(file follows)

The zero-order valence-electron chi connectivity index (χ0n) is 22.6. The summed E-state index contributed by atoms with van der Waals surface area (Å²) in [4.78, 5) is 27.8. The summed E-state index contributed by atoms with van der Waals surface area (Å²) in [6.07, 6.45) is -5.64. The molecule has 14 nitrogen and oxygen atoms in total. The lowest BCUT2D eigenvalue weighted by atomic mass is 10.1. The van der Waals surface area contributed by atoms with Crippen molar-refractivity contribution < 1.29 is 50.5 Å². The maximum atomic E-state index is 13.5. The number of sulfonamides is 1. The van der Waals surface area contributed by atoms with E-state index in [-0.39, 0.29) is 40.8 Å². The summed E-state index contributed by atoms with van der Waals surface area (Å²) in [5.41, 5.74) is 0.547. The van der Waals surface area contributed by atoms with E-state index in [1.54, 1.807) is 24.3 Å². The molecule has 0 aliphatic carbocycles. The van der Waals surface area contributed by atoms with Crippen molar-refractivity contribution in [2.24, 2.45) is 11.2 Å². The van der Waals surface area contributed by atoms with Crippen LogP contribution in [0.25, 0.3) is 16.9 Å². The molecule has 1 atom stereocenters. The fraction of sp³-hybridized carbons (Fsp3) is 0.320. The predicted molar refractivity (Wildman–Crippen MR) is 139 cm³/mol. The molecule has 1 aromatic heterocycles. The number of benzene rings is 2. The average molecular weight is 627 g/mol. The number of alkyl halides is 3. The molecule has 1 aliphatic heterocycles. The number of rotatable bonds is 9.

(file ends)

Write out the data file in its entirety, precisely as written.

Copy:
The zero-order valence-electron chi connectivity index (χ0n) is 22.6. The summed E-state index contributed by atoms with van der Waals surface area (Å²) in [4.78, 5) is 27.8. The summed E-state index contributed by atoms with van der Waals surface area (Å²) in [6.07, 6.45) is -5.64. The molecule has 14 nitrogen and oxygen atoms in total. The lowest BCUT2D eigenvalue weighted by atomic mass is 10.1. The van der Waals surface area contributed by atoms with Crippen molar-refractivity contribution < 1.29 is 50.5 Å². The maximum atomic E-state index is 13.5. The number of sulfonamides is 1. The van der Waals surface area contributed by atoms with E-state index in [-0.39, 0.29) is 40.8 Å². The summed E-state index contributed by atoms with van der Waals surface area (Å²) in [5.41, 5.74) is 0.547. The van der Waals surface area contributed by atoms with E-state index in [1.54, 1.807) is 24.3 Å². The molecule has 0 aliphatic carbocycles. The van der Waals surface area contributed by atoms with Crippen molar-refractivity contribution in [2.24, 2.45) is 11.2 Å². The van der Waals surface area contributed by atoms with Crippen LogP contribution in [0.25, 0.3) is 16.9 Å². The molecule has 1 atom stereocenters. The fraction of sp³-hybridized carbons (Fsp3) is 0.320. The predicted molar refractivity (Wildman–Crippen MR) is 139 cm³/mol. The molecule has 1 aromatic heterocycles. The number of benzene rings is 2. The average molecular weight is 627 g/mol. The number of alkyl halides is 3. The molecule has 1 aliphatic heterocycles. The number of rotatable bonds is 9.